Sphere of Influence

P. K. Haff, “Purpose in the Anthropocene: Dynamical role and physical basis,” Anthropocene (forthcoming)

This is the latest in a series of papers that Peter Haff has published in the last couple of years on the Anthropocene and the “technosphere.” I don’t think that those two concepts necessarily go hand in hand; in some formulations they can even be at odds with one another. But Haff seems to me one of the most exciting and creative thinkers currently working under the sign of “the Anthropocene.” Continue reading “Sphere of Influence”

Facing Left (part 3)

Part 1; part 2

Here’s the last part of my extended response to Ian Angus’s landmark Facing the Anthropocene: Fossil Capitalism and the Crisis of the Earth System. In this post I want to offer some of the “amplifications” that Angus solicited from his readers at the start of the book.

There’s always more that could be said. Everybody’s publisher sets them word limits, and the main text of Angus’s book comes in at a crisp 200 pages. Still, I’d like to suggest three ways in which his discussion could usefully be taken further. Continue reading “Facing Left (part 3)”

Facing Left (part 2)

Last week’s post was the start of a response to Ian Angus’s Facing the Anthropocene. I think it’s a terrific book, and although there are differences between his study and mine (his book is about the Earth System science version of the Anthropocene; mine is about the stratigraphic version of the Anthropocene) I hope that the two are more or less complementary and mutually illuminating. Still, I want to take seriously Angus’s declaration that he “looks forward to receiving responses, amplifications, and, of course, disagreements” (p. 20). I’ve got two disagreements to point out; they’re disputes with only small moments in the book, but I think they point to deeper conceptual divergences. In another post (given my self-imposed 2000-word limit), I’ll add three suggested amplifications.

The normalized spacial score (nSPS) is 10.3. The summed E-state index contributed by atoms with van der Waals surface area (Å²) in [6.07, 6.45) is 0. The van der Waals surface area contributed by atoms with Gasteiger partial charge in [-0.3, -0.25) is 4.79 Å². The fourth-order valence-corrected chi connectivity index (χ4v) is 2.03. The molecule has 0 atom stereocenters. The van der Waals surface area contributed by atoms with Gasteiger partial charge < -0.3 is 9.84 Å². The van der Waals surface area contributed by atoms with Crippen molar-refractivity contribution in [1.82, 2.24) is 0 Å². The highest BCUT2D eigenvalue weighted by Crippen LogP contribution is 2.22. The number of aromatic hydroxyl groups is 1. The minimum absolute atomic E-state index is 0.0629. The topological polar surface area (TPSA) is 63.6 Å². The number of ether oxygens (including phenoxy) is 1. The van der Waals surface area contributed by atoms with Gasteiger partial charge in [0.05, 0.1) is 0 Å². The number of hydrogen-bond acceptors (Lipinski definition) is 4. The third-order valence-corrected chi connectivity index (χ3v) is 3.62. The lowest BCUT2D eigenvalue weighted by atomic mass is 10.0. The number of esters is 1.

The first disagreement has to do with temporality, and it’s centred on a chapter of Facing the Anthropocene called “Capital’s Time vs. Nature’s Time.” That opposition seems too simple to me. Continue reading “Facing Left (part 2)”

Facing Left (part 1)

Ian Angus, Facing the Anthropocene: Fossil Capitalism and the Crisis of the Earth System (New York: Monthly Review Press)

(Full disclosure: Ian Angus and MR Press sent me a review copy of this book, which isn’t otherwise available in the UK yet, and Angus re-posted a piece from Made Ground at Climate & Capitalism the other day.)

Facing the Anthropocene hits nails on their heads over and over again. It should transform the relationship between leftist ecological thought and Earth System science. Continue reading “Facing Left (part 1)”

On Walking to Work

Near the beginning of a book I read as a child—I was sure it was Pilgrim at Tinker Creek, but just now I couldn’t find it there—there’s a passage on topography. The author says that if she (or he) forgot everything in her old age, first losing names and faces, and then losing the events of her own life, the last thing that would stay with her would be the shape of the land she knew best. She’d remember the pattern of the hills, valleys, and slopes after everything else had gone.